5. We’ve really stopped taking the once-feared walkers seriously.
On both TWD and Fear, the walkers — which, at one point, could bring down a horse in a second — now wander and fumble around before deciding to take a bite. And even then, they take turns, approaching their potential lunch one at a time, which make stabbing them in the noggin a doable job for one. With nowhere to run, Naomi and Madison — who plunges in to save Naomi because her heartless, murderin’ days are behind her — drop into a tank filled with the hungry buggers. And they emerge without a scratch.
6. Our newest big bad? The Vultures, and the Vultures are hippie hipsters.
With everyone safely back at the ballpark, including Nick who took a disastrous stab at going to look for the others, Strand and his potential love interest (whose name I didn’t quite catch) head out to the lot to recover Nick’s crashed truck. Something wicked their way comes, but it’s not a herd of walkers. It’s a herd of hipster thieves in a caravan of Partridge Family-like buses and delivery trucks.
One guy, who ticks all the boxes — from his newsboy’s cap and pegged jeans, to his buffalo plaid, work boots and retro bike — uses the bike to herd the walkers into a trailer which he marks with a 12. Ah. The flags and banners are indicators of how many of the “fallen” are within. Just in case there’s a zombie census.
The Vultures are resourceful in other ways, too. Not only do they know the names of the ballpark dwellers, but they also know all about Nick’s weevil-bedeviled crops, exactly how many weapons are stashed, and how long this place could run on its own. Because Charlie might be an orphan, but she’s also a spy.
7. The Vultures likely did some lasting damage.
We know this because a) they demand the cooperation of all of the ballpark’s stuff (in addition to its residents’ cooperation); b) they’re willing to sit right here until they get it; and c) at the end of the episode, we rejoin John Dorie, Morgan, Althea, Nick, Alicia, Lucy, and Strand back at their roadside face-off. This takes place in the aforementioned “After,” and when they spot the trio with the “51” flag, they’re really not about it.
Nonetheless, a tentative truce is made and they all head back to the camp where Leland and his henchmen were laid to waste.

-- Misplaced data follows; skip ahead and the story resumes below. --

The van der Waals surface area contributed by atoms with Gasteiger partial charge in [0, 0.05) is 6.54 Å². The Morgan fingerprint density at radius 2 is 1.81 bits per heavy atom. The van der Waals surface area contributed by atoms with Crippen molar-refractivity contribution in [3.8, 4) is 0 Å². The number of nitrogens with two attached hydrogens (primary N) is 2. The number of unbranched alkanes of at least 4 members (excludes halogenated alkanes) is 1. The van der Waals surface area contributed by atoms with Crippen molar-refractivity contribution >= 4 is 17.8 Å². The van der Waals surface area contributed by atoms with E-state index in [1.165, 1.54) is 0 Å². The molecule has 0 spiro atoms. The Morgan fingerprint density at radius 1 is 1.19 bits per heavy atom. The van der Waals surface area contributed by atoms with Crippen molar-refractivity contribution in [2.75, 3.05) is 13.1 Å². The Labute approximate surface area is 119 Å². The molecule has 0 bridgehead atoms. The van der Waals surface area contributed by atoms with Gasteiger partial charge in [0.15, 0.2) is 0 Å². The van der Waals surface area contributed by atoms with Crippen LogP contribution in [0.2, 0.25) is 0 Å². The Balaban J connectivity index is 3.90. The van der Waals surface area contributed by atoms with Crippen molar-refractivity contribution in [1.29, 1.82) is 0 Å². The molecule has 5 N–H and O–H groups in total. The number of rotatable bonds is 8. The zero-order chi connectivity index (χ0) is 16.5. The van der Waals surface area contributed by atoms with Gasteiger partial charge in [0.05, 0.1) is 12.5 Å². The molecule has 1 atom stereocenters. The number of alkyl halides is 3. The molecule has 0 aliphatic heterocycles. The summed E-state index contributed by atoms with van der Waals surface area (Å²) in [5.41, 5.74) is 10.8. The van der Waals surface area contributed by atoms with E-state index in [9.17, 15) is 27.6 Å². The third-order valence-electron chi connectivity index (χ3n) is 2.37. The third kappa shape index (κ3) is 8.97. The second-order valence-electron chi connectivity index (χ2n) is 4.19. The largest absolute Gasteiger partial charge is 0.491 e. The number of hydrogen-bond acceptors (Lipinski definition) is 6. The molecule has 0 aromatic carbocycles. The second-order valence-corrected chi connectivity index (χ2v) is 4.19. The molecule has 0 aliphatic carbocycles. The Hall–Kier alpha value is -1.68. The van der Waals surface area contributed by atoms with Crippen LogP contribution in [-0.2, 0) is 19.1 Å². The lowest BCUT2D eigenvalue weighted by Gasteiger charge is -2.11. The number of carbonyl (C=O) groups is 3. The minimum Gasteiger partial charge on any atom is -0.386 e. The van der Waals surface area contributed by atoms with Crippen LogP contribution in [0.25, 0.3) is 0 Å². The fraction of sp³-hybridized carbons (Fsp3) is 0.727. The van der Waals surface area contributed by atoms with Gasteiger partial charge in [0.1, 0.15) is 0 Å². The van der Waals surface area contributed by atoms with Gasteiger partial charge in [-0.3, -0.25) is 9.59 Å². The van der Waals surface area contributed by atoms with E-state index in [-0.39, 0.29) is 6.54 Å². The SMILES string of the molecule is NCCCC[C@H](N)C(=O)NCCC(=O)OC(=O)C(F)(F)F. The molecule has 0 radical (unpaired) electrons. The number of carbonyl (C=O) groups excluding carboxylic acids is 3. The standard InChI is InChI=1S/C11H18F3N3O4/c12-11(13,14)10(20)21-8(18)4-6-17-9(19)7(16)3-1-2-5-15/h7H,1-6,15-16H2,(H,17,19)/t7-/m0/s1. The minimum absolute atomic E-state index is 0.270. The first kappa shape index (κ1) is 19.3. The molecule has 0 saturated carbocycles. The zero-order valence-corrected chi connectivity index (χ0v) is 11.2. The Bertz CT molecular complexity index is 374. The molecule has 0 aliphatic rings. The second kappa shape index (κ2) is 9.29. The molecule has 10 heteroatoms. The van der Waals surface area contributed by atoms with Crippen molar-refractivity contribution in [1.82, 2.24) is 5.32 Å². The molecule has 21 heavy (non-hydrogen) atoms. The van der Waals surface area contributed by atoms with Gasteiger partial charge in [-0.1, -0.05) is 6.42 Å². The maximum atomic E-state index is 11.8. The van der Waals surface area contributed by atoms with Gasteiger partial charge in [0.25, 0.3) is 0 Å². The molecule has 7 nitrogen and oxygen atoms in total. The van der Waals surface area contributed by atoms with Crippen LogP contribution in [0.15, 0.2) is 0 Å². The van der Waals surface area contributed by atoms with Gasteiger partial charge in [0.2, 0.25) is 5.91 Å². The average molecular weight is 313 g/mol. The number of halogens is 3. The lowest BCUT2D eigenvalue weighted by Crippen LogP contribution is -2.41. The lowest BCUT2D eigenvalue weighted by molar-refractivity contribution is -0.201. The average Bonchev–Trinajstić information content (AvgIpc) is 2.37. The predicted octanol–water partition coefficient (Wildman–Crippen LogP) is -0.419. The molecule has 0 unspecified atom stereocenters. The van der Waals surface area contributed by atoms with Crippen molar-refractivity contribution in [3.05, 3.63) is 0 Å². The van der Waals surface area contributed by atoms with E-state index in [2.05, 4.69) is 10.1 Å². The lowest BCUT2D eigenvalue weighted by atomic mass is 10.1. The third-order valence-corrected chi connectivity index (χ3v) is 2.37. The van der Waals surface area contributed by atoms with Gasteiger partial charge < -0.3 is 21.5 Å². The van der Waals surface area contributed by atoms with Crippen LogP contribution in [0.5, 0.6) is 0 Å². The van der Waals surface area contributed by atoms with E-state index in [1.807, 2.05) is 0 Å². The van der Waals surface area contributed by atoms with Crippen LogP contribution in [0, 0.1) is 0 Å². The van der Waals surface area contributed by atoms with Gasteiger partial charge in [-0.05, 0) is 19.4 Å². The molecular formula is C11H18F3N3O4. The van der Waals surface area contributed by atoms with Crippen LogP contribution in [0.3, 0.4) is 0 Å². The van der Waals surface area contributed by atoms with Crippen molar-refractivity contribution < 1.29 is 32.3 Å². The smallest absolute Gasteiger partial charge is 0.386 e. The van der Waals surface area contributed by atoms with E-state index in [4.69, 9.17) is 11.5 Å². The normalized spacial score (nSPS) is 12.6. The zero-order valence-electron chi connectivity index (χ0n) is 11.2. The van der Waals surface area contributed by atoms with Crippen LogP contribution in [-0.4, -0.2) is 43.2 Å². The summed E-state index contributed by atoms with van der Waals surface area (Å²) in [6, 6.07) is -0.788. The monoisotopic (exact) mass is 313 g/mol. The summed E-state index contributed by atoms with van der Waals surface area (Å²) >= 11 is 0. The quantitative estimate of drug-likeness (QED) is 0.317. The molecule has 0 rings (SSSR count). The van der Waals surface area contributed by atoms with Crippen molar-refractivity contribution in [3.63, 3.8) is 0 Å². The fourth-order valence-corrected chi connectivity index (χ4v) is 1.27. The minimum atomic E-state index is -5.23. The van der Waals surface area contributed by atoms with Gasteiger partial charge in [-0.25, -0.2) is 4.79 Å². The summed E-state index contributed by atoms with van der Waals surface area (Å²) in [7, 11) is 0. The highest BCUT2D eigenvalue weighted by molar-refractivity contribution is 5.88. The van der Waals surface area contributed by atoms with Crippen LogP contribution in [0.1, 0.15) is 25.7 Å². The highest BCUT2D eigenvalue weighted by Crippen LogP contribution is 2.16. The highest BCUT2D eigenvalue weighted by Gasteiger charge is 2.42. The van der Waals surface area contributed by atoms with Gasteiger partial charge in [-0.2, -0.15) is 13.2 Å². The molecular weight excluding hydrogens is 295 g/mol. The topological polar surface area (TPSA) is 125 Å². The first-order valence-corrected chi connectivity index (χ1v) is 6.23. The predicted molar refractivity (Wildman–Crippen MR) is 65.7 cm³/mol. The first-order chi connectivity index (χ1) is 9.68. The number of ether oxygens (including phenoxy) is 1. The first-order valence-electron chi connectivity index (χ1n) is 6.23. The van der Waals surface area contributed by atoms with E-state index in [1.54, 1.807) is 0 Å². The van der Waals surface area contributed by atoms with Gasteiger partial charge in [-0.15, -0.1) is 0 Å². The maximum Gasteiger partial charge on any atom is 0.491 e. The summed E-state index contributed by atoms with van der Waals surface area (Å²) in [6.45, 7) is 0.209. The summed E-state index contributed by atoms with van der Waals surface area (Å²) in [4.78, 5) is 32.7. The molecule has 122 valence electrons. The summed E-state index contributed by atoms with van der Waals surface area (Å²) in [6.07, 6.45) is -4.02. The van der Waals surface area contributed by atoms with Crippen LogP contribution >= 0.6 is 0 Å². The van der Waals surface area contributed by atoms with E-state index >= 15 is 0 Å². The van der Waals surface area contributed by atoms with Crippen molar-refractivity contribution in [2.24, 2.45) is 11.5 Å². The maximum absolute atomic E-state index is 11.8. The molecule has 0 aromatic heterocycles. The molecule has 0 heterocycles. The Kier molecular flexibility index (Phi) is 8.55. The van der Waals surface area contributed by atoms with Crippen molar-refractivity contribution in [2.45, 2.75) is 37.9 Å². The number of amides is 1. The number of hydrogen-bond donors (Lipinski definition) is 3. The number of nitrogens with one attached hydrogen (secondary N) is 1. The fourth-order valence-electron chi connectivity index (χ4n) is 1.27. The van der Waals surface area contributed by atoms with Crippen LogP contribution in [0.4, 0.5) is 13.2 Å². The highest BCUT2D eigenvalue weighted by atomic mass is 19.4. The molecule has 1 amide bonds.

One more thing: Though we now know that the “After” timeline is squared up with TWD’s, I’m still stymied by the amount of time passed between Before and After in this episode. Fear supposedly opened multiple years behind the timeline of The Walking Dead. The FWTD originals knocked around Mexico for a while. Who knows how long it took them to get from Mexico to the ballpark — where they’ve been for a year.
So has it been years to the After? Months? Days (which would make the whole timeline debate much ado about nothing)? I guess we will find out.
A few random thoughts
• Did anyone else wonder, at least momentarily, if Naomi could be JD’s Laura and she just picks a new name whenever she encounters someone new? Her abandoned lunch was a can of beans, of which John has a surplus. But her gun was black, and I’m still hoping TWD‘s Laura is ultimately John’s.
• Head Vulture Mel tells Charlie he scored her some new albums, and TWD‘s Georgie wanted albums, too. But maybe everyone wants albums — I like albums, you like albums. I’m convinced we are working toward stitching these two series together, though, so I need to assign significance until I’m proven wrong.
• Luciana makes a point of delivering her found book, Antoine de Saint-Exupéry’s The Little Prince, to Charlie even after the kid reveals herself a traitor. It’s an act of kindness, sure. But the book’s central theme — that loving others conquers war’s awful wounds to the human psyche — is a pointed message to this lost little traveler. It’s an A+ moment.
• My new band name: The Avoricious Looters. First single? “Even the Lightbulbs.”
Fear the Walking Dead, Sundays, 9/8c on AMC